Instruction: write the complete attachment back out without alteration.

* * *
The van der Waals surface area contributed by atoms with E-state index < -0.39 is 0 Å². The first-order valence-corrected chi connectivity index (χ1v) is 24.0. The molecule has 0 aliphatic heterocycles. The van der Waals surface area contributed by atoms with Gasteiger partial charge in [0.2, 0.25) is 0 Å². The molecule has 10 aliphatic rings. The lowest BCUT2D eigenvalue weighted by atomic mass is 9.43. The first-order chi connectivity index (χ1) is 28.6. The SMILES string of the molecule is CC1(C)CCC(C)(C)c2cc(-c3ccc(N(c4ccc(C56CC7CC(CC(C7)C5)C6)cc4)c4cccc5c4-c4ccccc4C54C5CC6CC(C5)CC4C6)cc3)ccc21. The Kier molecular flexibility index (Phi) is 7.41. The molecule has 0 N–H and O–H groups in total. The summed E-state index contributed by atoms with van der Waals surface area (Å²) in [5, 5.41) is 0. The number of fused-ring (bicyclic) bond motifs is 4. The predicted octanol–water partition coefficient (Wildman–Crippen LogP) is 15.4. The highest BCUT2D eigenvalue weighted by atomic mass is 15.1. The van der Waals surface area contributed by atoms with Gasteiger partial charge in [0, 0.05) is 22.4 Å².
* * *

The van der Waals surface area contributed by atoms with E-state index < -0.39 is 0 Å². The first-order valence-corrected chi connectivity index (χ1v) is 24.0. The molecule has 0 aliphatic heterocycles. The van der Waals surface area contributed by atoms with Gasteiger partial charge in [0.2, 0.25) is 0 Å². The molecule has 10 aliphatic rings. The lowest BCUT2D eigenvalue weighted by atomic mass is 9.43. The first-order chi connectivity index (χ1) is 28.6. The SMILES string of the molecule is CC1(C)CCC(C)(C)c2cc(-c3ccc(N(c4ccc(C56CC7CC(CC(C7)C5)C6)cc4)c4cccc5c4-c4ccccc4C54C5CC6CC(C5)CC4C6)cc3)ccc21. The Kier molecular flexibility index (Phi) is 7.41. The molecule has 0 N–H and O–H groups in total. The summed E-state index contributed by atoms with van der Waals surface area (Å²) in [5, 5.41) is 0. The number of fused-ring (bicyclic) bond motifs is 4. The predicted octanol–water partition coefficient (Wildman–Crippen LogP) is 15.4. The highest BCUT2D eigenvalue weighted by atomic mass is 15.1. The van der Waals surface area contributed by atoms with Gasteiger partial charge in [0, 0.05) is 22.4 Å².